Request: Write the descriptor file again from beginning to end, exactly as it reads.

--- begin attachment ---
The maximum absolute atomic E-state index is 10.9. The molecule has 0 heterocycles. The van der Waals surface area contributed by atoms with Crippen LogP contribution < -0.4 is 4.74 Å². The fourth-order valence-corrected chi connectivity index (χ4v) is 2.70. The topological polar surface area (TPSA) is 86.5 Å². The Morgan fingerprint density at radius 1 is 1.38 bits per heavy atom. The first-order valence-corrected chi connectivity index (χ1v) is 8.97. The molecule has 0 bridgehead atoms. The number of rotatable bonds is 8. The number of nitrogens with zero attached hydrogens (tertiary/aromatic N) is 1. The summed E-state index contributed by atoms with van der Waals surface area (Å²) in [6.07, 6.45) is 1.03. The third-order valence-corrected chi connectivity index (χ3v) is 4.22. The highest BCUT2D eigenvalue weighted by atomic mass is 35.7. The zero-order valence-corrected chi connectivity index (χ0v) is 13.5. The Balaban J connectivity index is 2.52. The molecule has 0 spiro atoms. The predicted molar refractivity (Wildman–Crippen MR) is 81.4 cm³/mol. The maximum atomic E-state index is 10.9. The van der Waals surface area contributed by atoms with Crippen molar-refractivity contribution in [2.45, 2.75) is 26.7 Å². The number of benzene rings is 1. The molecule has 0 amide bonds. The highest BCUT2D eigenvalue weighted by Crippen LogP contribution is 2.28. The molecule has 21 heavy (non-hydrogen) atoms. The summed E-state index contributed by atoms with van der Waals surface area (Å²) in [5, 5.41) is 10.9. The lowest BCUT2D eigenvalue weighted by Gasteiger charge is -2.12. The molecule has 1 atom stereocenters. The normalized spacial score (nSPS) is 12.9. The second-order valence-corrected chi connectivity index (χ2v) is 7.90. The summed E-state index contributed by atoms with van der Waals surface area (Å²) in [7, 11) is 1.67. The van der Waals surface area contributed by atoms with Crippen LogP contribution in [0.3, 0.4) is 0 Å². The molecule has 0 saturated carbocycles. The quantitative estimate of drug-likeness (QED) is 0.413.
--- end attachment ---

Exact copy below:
The maximum absolute atomic E-state index is 10.9. The molecule has 0 heterocycles. The van der Waals surface area contributed by atoms with Crippen LogP contribution < -0.4 is 4.74 Å². The fourth-order valence-corrected chi connectivity index (χ4v) is 2.70. The topological polar surface area (TPSA) is 86.5 Å². The Morgan fingerprint density at radius 1 is 1.38 bits per heavy atom. The first-order valence-corrected chi connectivity index (χ1v) is 8.97. The molecule has 0 bridgehead atoms. The number of rotatable bonds is 8. The number of nitrogens with zero attached hydrogens (tertiary/aromatic N) is 1. The summed E-state index contributed by atoms with van der Waals surface area (Å²) in [6.07, 6.45) is 1.03. The third-order valence-corrected chi connectivity index (χ3v) is 4.22. The highest BCUT2D eigenvalue weighted by atomic mass is 35.7. The zero-order valence-corrected chi connectivity index (χ0v) is 13.5. The Balaban J connectivity index is 2.52. The molecule has 0 spiro atoms. The predicted molar refractivity (Wildman–Crippen MR) is 81.4 cm³/mol. The maximum atomic E-state index is 10.9. The van der Waals surface area contributed by atoms with Crippen molar-refractivity contribution in [2.45, 2.75) is 26.7 Å². The number of benzene rings is 1. The molecule has 0 amide bonds. The highest BCUT2D eigenvalue weighted by Crippen LogP contribution is 2.28. The molecule has 21 heavy (non-hydrogen) atoms. The summed E-state index contributed by atoms with van der Waals surface area (Å²) in [5, 5.41) is 10.9. The lowest BCUT2D eigenvalue weighted by Gasteiger charge is -2.12. The molecule has 1 atom stereocenters. The normalized spacial score (nSPS) is 12.9. The second-order valence-corrected chi connectivity index (χ2v) is 7.90. The summed E-state index contributed by atoms with van der Waals surface area (Å²) in [7, 11) is 1.67. The van der Waals surface area contributed by atoms with Crippen LogP contribution in [0.3, 0.4) is 0 Å². The molecule has 0 saturated carbocycles. The quantitative estimate of drug-likeness (QED) is 0.413.